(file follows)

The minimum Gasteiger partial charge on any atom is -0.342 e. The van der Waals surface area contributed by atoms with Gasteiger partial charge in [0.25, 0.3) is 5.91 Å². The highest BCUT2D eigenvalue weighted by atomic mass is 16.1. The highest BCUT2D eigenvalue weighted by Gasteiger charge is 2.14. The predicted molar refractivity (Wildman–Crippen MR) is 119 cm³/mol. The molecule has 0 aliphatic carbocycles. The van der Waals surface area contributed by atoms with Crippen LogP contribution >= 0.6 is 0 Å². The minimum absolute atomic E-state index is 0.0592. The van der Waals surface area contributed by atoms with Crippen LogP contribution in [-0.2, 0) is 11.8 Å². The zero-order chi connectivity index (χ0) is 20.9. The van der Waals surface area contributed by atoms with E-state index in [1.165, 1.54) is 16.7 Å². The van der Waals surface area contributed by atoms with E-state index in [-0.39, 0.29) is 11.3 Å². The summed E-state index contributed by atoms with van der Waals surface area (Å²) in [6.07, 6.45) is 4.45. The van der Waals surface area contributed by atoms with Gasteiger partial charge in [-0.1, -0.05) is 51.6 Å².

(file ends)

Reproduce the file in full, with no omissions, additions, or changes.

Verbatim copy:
The minimum Gasteiger partial charge on any atom is -0.342 e. The van der Waals surface area contributed by atoms with Gasteiger partial charge in [0.25, 0.3) is 5.91 Å². The highest BCUT2D eigenvalue weighted by atomic mass is 16.1. The highest BCUT2D eigenvalue weighted by Gasteiger charge is 2.14. The predicted molar refractivity (Wildman–Crippen MR) is 119 cm³/mol. The molecule has 0 aliphatic carbocycles. The van der Waals surface area contributed by atoms with Crippen LogP contribution >= 0.6 is 0 Å². The minimum absolute atomic E-state index is 0.0592. The van der Waals surface area contributed by atoms with Crippen LogP contribution in [-0.2, 0) is 11.8 Å². The zero-order chi connectivity index (χ0) is 20.9. The van der Waals surface area contributed by atoms with E-state index in [1.165, 1.54) is 16.7 Å². The van der Waals surface area contributed by atoms with E-state index in [-0.39, 0.29) is 11.3 Å². The summed E-state index contributed by atoms with van der Waals surface area (Å²) in [6.07, 6.45) is 4.45. The van der Waals surface area contributed by atoms with Gasteiger partial charge in [-0.1, -0.05) is 51.6 Å².